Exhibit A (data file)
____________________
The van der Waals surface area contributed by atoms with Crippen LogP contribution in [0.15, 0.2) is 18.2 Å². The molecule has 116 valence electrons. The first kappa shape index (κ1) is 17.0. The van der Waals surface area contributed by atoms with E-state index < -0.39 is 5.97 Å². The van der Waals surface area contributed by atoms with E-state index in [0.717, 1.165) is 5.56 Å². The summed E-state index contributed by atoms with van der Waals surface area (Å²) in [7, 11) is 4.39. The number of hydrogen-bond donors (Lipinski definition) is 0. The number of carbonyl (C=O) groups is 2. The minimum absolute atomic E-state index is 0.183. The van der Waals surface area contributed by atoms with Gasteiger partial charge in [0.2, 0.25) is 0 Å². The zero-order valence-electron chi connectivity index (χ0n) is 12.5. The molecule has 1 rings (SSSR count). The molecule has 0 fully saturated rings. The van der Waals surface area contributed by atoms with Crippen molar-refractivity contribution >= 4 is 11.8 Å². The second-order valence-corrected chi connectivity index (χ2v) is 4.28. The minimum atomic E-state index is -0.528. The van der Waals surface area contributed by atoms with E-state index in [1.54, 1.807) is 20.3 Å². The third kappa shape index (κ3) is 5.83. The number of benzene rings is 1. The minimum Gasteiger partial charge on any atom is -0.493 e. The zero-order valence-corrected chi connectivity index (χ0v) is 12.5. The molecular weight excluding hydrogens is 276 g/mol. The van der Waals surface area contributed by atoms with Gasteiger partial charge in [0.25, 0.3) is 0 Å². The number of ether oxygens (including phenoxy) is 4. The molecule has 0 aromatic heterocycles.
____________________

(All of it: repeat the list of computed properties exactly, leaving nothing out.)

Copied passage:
The van der Waals surface area contributed by atoms with Crippen LogP contribution in [0.15, 0.2) is 18.2 Å². The molecule has 116 valence electrons. The first kappa shape index (κ1) is 17.0. The van der Waals surface area contributed by atoms with E-state index < -0.39 is 5.97 Å². The van der Waals surface area contributed by atoms with E-state index in [0.717, 1.165) is 5.56 Å². The summed E-state index contributed by atoms with van der Waals surface area (Å²) in [7, 11) is 4.39. The number of hydrogen-bond donors (Lipinski definition) is 0. The number of carbonyl (C=O) groups is 2. The minimum absolute atomic E-state index is 0.183. The van der Waals surface area contributed by atoms with Gasteiger partial charge in [0.2, 0.25) is 0 Å². The zero-order valence-electron chi connectivity index (χ0n) is 12.5. The molecule has 1 rings (SSSR count). The molecule has 0 fully saturated rings. The van der Waals surface area contributed by atoms with Crippen molar-refractivity contribution >= 4 is 11.8 Å². The second-order valence-corrected chi connectivity index (χ2v) is 4.28. The minimum atomic E-state index is -0.528. The van der Waals surface area contributed by atoms with E-state index in [1.54, 1.807) is 20.3 Å². The third kappa shape index (κ3) is 5.83. The number of benzene rings is 1. The minimum Gasteiger partial charge on any atom is -0.493 e. The zero-order valence-corrected chi connectivity index (χ0v) is 12.5. The molecular weight excluding hydrogens is 276 g/mol. The van der Waals surface area contributed by atoms with Gasteiger partial charge in [0.25, 0.3) is 0 Å². The number of ether oxygens (including phenoxy) is 4. The molecule has 0 aromatic heterocycles.